When I was in 3rd grade my family took a trip to visit relatives in Boston and my Dad gave me a copy of The Hobbit to read while we traveled. I’ve never forgotten my first taste of Middle Earth. Bilbo Baggin’s journey was much simpler than his nephew Frodo’s in the books that followed, but it was the perfect introduction to Tolkien’s epic world.
The plot, in a nutshell, is as follows. There is one ring of power, created by a dark lord, which ends up in the hands of a simple hobbit. Once the good people of Middle Earth realize what the ring is, they must band together and travel to Mt. Doom to destroy it. A fellowship of four hobbits, two men, a wizard, an elf and a dwarf take on the quest.
One of my favorite things about the trilogy is that their world is so different from ours, filled with wizards, elves and orcs, yet the relationships are so similar. Tolkien created such original creatures, like the tree-herding ents, but the emphasis is really on the friendships that have to withstand such intense trials.
Tolkien’s story is memorable not only for the plot, but because of the wonderful characters that fill it. There’s Gandalf, a powerful but wise wizard, Aragorn, a reluctant leader, Gollum, a broken, depraved creature, Samwise, the most loyal friend a person could hope for, and so many others.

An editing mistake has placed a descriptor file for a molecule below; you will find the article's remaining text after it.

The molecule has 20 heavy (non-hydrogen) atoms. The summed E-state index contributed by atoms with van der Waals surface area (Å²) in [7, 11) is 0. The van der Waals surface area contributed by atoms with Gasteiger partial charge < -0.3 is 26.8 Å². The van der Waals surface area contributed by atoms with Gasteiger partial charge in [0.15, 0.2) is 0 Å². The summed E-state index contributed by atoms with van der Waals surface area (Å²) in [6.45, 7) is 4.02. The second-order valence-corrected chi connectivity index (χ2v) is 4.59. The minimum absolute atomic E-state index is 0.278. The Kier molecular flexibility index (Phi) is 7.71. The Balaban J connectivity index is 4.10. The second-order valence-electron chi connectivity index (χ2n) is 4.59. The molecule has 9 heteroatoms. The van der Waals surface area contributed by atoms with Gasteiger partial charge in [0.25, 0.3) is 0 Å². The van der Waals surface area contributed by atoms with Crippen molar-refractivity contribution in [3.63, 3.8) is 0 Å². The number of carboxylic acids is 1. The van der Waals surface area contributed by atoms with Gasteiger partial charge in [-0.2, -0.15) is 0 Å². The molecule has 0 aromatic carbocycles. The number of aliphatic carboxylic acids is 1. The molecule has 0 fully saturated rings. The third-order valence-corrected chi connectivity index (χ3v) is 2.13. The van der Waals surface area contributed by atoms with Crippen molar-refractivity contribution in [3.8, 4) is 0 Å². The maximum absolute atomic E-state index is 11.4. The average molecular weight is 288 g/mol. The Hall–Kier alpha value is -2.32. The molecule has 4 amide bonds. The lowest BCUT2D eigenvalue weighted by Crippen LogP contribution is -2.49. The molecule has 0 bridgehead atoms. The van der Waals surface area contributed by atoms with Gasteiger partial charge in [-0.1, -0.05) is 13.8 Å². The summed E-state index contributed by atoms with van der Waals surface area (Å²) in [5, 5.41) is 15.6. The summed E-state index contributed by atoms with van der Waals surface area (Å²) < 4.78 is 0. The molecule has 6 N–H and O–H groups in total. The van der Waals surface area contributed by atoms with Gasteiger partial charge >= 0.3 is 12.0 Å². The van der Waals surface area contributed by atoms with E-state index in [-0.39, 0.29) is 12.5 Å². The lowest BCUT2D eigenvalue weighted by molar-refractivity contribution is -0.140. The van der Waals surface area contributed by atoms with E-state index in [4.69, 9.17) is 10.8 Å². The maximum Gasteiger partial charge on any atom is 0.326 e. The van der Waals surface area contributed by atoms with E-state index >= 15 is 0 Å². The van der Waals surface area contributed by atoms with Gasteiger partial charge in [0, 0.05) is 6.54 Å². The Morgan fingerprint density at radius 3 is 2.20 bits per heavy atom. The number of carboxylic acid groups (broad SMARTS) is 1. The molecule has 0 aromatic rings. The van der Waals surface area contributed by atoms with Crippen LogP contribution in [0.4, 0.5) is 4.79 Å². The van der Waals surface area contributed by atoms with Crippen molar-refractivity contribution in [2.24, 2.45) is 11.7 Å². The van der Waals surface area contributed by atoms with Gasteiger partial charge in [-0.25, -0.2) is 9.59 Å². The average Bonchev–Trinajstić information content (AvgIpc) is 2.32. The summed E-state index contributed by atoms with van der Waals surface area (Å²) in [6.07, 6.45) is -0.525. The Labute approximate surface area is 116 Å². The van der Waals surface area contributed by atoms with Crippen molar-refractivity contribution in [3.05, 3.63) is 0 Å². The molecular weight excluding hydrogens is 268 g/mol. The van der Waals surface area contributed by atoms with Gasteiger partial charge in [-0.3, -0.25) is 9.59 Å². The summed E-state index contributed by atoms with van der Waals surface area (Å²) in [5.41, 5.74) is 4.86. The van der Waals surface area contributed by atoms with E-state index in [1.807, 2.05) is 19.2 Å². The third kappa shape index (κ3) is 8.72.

Our hero is not a powerful man, but instead a small hobbit, the gentlest people in the land. Our villain is Sauron, the ultimate embodiment of evil. He has no redeeming qualities, just an all-encompassing need for power. He is the inspiration for future characters like Voldemort. Yet at the same time we also have other characters that used to be good or are still trying to be, that succumb to the temptation of the ring, like the Ringwraiths, Boromir and Saruman. These characters demonstrate how even good people can become weak when tempted by something so powerful. Their failure to resist just makes Frodo and Sam’s journey all the more poignant.
I’ve heard people complain that the books are too long, too boring, too detailed, etc. I understand those thoughts, but I think people are more forgiving with other classics, like Anna Karenina, than they are with these fantasy novels. People expect aspects of Charles Dickens work to be too detailed, so they read it and judge the book by its overall plot, but LOTR is sometimes overlook by those same people. I would argue that the story Tolkien created is just as powerful as many classic tales from centuries gone by. So don’t skip these because fantasy isn’t your thing or some other silly reason.
Side Note: People are divided on whether the films did the movies justice and I’m firmly in the camp of, they absolutely did! They manage to capture the massive scale of the wars and the intimate delicacies of falling in love. They also highlighted the best parts of the books and even emphasizing lesser story lines, like Aragorn and Arwen's relationship, which is only an appendix in the book. So I love the films and never get tired of watching them.